My final love “wink” from God came on Sunday morning, when I headed back up to cemetery. I had previously noticed a grave marker for a monk whose birthday (month and day) was the same as my son’s. When I looked again, I noticed that the date of death (month and day) was the same as my stepson’s.

It was incredible how quickly time sped by over the course of the weekend. I didn’t experience any dramatic burning bush or road to Damascus encounters, but felt powerfully and deeply cared for and restored as I headed home. Once we could talk again, I tried to express my gratitude to the young veterans. I hugged them all and awkwardly explained to one (a former Army tank driver) how he and his friends had been such a comfort, to which he replied, “Thank you, Ma’am. Glad we could help.”

 

Only in Vegas, Baby

My husband and I just returned from a whirlwind two-night trip to Las Vegas. In my corporate days, I traveled there frequently,  but this had to be my most Vegas-y experience ever.

I know they say what happens in Vegas, stays in Vegas, but, since I’m basically an open book I’ll reveal what happened. I got a “free” Vegas trip. The “free” trip required attendance at a Mandatory Presentation. We dined at two fabulous restaurants, scored front-row seats at Cirque du Soleil and tickets to Celine Dion at Caesars Palace.  We bought a time-share for a day.  And we were barely two days in Vegas.

And now the full story.   My good friend Lakita called a couple months ago to offer me a “free” Las Vegas vacation that she couldn’t use. I had just been thinking about a Vegas trip, so I saw this as an omen. When I called “Ryan” (as directed by Lakita) to schedule my “free” trip, he demanded a refundable $200 credit card deposit and said we’d be required to attend a 90-minute sales presentation to receive our free gifts and our $200 back. I  almost hung up on Ryan at least four times, but he kept adding more freebies, including meals and shows. When I finally agreed to the deal and then broke the news to my husband (who hates sales pitches), a pained look came over his face, and he unconvincingly said he thought it would all be fine and we wouldn’t get swindled. Our agreed strategy was to say no to whatever they tried to sell us, and hope they didn’t separate and lock us in windowless rooms or clean out our bank account.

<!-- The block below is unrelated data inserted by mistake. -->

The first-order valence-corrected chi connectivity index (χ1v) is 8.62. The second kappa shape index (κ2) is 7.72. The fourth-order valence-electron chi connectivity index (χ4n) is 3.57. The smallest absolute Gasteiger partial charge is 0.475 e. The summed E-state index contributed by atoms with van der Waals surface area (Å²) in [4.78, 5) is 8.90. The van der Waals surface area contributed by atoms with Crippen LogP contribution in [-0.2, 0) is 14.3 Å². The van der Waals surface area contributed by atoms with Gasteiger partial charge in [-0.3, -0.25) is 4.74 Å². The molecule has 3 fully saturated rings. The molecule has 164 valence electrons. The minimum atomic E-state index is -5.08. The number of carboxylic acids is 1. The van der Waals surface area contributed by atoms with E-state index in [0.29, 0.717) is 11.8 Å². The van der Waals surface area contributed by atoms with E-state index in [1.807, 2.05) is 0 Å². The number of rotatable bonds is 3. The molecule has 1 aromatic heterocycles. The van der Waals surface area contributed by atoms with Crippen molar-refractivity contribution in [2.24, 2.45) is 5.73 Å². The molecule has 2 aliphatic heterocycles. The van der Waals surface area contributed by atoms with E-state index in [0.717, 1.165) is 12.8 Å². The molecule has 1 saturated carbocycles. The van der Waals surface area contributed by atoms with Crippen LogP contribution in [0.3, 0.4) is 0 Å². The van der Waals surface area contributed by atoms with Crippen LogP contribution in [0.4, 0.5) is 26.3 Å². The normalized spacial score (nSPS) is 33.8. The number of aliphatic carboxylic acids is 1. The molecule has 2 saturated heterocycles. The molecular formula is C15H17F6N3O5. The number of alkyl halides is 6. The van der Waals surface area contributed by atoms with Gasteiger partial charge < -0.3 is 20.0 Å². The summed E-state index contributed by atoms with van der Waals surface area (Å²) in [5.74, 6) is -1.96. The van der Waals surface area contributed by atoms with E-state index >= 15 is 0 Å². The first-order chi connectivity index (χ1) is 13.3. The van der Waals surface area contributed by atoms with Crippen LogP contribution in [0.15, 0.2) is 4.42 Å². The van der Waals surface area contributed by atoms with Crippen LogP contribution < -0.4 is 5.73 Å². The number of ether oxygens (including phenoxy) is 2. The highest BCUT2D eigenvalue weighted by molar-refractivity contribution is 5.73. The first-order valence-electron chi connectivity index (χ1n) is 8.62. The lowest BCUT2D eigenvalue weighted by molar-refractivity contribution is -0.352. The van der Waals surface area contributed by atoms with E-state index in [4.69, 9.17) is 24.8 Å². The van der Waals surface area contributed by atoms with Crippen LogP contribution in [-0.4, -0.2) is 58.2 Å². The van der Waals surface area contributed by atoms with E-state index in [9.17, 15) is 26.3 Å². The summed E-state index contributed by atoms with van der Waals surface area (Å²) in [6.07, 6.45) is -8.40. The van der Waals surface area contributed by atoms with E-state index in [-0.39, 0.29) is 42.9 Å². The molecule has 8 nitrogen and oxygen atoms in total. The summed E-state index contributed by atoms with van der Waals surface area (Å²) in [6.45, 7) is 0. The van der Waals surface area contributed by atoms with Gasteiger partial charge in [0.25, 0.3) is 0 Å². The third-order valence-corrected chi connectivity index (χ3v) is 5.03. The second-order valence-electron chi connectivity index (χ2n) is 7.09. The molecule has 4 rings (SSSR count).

There's no place like Vegas!

There’s no place like Vegas!

Fast forward to Monday, when we arrived in Las Vegas. Our “free” hotel was adequate but certainly not posh and miles from the Strip. We walked to the discount ticket booth and picked up two half-price tickets to Mystere.  Prior to the show, we enjoyed a magical sunset dinner at Bouchon, a Thomas Keller restaurant (chef of French Laundry in Napa Valley) on a rooftop patio at the Venetian by a fountain. At the show, we were upgraded to middle orchestra seats.  Acrobats were flying overhead, and we could almost touch the performers. What a wonderful, fun night. Boy, was our trip off to an excellent start!

On Tuesday morning, we arrived promptly for our Mandatory Presentation in Just Say No mode and quickly discovered the sale items were time-shares. My husband won the fun group credit card bingo game and received ANOTHER dinner gift card. Then Jeff, the head sales guy, showed slides of all the fantastic properties we would own and spoke movingly of how our lives would be enriched by the program. Then we moved to a table with our assigned sales guy, Norm, who started the conversation by telling us about his late wife who died from cancer and the son he had to raise singly, and how he recently moved to Vegas to care for his aged mother. After which he hit us with time-share numbers and dollars and figures. Jeff came back and earnestly answered our questions. I could now hear the Sirens’ Song – time-share ownership WOULD be perfect AND a good deal with all the money we’d save on hotels – but I knew I had to stay strong and disciplined. Then they left my husband and me alone to talk it over.